Without conducting in-person interviews, about 12,000 asylum applicants in the UK will be given consideration for refugee status.
The Home Office will decide the cases of applicants from Afghanistan, Eritrea, Libya, Syria, and Yemen who submitted applications prior to last July based on a 10-page questionnaire. The action tries to lessen the backlog in asylum claims, which Prime Minister Rishi Sunak promised to eliminate this year.
According to the Home Office, the method would be simplified for five nationalities, but it is not an amnesty for those seeking refuge. According to the Home Office, applicants from these nations have already had 95% of their asylum requests granted.
There won’t be any face-to-face interviews, but the standard security and criminal checks and biometrics will still be done, according to officials. Instead, those who qualify for asylum must complete a form and respond to up to 40 questions. The Home Office may consider the asylum claim withdrawn if the questionnaire is not completed in English and returned within 20 working days.
Officials say a follow-up notification will be sent if there is no response, and each application will be evaluated on its own merits. The 20-day limit could have “devastating” effects on people who require protection, may not understand English, and are probably traumatised by fleeing persecution and war, the British Red Cross warned.
Backlog For Asylum
The Home Office is likely to face criticism that the fast-tracking has more to do with the prime minister’s goal to reduce the asylum backlog than having strict checks for identifying people with no right to be in the UK because it has previously emphasised the significance of in-person interviews.
An Afghan asylum seeker who killed a young guy in front of a Bournemouth takeaway was given a life sentence last month. Before moving to the UK, Lawangeen Abdulrahimzai was discovered to have been wanted for a murder conviction in Serbia. All participants in the new process, according to the Home Office, would have their criminal histories verified and undergo security vetting. Almost 166,000 persons are currently on the backlog of asylum seekers in the UK who are awaiting a judgement on their application.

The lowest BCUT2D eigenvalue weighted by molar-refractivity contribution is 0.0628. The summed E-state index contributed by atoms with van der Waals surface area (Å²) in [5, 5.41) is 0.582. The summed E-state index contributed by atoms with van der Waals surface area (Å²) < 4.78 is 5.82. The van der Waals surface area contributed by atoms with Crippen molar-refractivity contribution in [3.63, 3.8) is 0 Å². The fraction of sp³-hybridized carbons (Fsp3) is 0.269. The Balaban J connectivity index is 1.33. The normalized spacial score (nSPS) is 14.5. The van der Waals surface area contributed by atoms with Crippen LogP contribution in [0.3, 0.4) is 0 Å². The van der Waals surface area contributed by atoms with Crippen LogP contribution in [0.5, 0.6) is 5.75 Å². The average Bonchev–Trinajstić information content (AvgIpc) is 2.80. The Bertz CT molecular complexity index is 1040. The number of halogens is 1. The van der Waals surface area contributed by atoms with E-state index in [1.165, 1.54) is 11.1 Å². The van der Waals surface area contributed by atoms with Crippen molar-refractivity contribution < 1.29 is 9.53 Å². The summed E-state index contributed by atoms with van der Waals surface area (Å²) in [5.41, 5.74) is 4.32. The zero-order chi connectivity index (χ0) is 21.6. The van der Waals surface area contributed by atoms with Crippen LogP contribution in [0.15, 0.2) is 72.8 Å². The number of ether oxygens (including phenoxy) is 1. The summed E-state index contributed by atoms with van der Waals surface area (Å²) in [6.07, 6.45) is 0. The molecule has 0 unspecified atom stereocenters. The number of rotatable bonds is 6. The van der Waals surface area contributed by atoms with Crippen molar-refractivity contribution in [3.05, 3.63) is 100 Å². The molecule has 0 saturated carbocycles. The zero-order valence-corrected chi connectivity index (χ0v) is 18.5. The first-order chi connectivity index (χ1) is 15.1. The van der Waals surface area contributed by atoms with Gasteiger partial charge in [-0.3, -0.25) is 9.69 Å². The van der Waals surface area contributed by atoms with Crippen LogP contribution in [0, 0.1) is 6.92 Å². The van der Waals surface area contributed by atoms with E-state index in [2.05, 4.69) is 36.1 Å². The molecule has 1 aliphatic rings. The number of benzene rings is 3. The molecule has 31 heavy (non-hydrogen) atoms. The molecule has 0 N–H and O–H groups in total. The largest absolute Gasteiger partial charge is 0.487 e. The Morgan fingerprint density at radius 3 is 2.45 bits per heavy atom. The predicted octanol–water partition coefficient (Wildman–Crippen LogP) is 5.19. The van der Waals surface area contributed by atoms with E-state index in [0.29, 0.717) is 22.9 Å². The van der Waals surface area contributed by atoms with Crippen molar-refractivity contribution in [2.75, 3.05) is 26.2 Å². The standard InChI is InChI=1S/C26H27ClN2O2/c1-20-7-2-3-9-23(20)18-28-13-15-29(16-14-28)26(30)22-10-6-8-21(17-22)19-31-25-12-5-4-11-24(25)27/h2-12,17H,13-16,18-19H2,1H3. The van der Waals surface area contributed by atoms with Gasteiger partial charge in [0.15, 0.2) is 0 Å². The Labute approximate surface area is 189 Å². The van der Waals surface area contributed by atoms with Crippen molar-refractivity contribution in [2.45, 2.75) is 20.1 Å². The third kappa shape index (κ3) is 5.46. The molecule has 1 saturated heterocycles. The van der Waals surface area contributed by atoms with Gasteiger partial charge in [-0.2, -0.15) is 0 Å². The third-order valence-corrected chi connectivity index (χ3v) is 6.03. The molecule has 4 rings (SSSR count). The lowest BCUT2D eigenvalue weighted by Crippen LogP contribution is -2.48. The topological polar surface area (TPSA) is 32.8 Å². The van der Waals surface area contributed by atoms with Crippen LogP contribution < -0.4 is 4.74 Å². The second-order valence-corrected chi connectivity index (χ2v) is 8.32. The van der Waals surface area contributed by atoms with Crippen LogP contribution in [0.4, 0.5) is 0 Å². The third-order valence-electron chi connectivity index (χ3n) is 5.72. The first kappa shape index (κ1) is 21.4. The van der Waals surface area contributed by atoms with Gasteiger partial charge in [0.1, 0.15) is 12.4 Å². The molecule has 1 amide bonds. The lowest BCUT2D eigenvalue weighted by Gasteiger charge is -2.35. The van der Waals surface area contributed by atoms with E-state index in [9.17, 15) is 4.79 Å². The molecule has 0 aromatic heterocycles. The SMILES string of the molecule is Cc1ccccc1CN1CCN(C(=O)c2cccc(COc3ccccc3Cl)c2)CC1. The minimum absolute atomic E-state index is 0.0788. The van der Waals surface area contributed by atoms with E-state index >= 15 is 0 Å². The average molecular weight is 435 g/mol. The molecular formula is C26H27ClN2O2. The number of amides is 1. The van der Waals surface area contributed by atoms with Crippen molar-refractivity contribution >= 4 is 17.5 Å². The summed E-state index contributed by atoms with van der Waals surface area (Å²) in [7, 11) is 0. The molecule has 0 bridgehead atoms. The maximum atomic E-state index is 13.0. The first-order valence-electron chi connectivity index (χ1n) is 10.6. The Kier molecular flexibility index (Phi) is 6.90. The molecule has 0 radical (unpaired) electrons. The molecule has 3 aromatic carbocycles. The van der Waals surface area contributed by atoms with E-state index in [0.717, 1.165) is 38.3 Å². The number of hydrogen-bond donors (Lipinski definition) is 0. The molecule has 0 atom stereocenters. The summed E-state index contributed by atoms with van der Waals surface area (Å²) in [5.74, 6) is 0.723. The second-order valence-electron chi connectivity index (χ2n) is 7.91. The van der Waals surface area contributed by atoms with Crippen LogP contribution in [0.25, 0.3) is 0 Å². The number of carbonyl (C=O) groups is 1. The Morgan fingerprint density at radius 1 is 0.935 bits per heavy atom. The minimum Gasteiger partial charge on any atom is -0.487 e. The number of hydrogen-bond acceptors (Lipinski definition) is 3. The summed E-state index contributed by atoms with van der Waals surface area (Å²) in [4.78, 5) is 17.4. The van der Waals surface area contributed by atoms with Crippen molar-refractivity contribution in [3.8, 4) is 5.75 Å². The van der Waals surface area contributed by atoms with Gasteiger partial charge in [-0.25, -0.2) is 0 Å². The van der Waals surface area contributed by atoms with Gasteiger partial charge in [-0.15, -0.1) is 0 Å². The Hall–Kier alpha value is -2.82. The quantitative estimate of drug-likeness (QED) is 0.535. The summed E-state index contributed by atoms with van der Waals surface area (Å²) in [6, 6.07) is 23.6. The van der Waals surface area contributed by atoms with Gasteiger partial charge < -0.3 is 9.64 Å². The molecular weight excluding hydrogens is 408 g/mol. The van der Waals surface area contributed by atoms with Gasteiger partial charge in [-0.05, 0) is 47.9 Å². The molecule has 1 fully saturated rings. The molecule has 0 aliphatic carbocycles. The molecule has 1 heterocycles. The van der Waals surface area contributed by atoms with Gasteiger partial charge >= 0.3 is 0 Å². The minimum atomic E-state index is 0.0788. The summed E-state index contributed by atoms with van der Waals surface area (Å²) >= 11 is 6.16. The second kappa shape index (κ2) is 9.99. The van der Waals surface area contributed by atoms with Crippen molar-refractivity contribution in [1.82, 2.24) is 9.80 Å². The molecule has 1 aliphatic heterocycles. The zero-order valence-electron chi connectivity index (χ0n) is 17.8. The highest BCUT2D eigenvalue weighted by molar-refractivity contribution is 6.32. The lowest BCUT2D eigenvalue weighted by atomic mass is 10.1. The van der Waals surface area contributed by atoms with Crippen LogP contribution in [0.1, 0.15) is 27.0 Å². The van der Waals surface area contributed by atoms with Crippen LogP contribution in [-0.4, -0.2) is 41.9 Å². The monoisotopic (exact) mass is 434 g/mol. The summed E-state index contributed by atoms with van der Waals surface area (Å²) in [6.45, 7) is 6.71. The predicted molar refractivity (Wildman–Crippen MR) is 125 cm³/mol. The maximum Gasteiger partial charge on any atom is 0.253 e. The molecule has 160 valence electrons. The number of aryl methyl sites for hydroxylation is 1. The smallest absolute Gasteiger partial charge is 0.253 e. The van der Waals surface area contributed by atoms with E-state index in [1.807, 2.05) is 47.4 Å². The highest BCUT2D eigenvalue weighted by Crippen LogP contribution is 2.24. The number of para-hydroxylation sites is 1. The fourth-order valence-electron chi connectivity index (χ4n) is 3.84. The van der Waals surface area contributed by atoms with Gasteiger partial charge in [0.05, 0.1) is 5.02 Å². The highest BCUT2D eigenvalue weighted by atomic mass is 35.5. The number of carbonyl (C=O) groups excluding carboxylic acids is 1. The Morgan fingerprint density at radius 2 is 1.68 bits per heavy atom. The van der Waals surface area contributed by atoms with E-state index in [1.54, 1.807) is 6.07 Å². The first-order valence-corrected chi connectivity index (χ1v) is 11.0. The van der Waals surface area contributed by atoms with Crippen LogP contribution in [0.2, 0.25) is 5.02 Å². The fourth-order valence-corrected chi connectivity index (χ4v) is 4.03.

According to data released on Thursday, there were about 75,000 asylum requests in the UK in 2022, which was a 19-year high. A ruling on their case has been awaited by about 110,000 people for more than six months. The majority in more than 30 years, more than 75% of asylum rulings granted in 2022 were favourable to awarding asylum.
Yet, Downing Street’s resolve to clear the backlog in asylum claims looks to entail making it easier for tens of thousands of migrants—some of whom will have come in small boats—to obtain visas to remain in the UK. Suella Braverman, the home secretary, may find the policy upsetting since she likes to think of herself as being strict with people who want refuge after travelling in an unlawful manner.
In small boats, a record 45,756 migrants successfully arrived in the UK last year. In a Wednesday interview with GB News, Ms. Braverman stated: “It’s clear that we have an untenable situation in towns and cities all over our country where we are now housing them in hotels because of the overwhelming number of people arriving here illegally and our legal duties to accommodate them.”
In order to deal with the record number of people waiting for a decision on their application for asylum in the UK, the Home Office plans to double the number of asylum caseworkers this year. The British Red Cross and the Refugee Council have already pushed the government to establish an expedited procedure for applicants from nations with high acceptance rates. They proposed including 40,000 cases from Iran, Afghanistan, Eritrea, Syria, and Sudan in this group last year. The Home Office’s expedited procedure does not apply to Sudanese or Iranian asylum seekers because of the slightly lower, but still high, grant percentages for those two nations.
Labour leader Sir Keir Starmer stated that the refugee system was “broken” on BBC Breakfast. Many of the immigrants coming to the UK, according to Sir Keir, are being brought there by “criminal gangs that are earning money out of human misery,” and Labour will create a specialised section inside the National Crime Agency to address the problem. “It’s disgraceful that the Home Office isn’t doing this already, considering that Labour has been advocating for the fast-tracking of applications – including for safe countries like Albania – for months and the UNHCR recommended it two years ago,” said Yvette Cooper, a shadow home secretary.
Meanwhile, since Rishi Sunak vowed to reduce the backlog, it has increased by 50%. She added that a Labour administration would establish return agreements to ensure the secure return of unsuccessful asylum seekers and would take tougher action against the gangs behind perilous small boat crossings.
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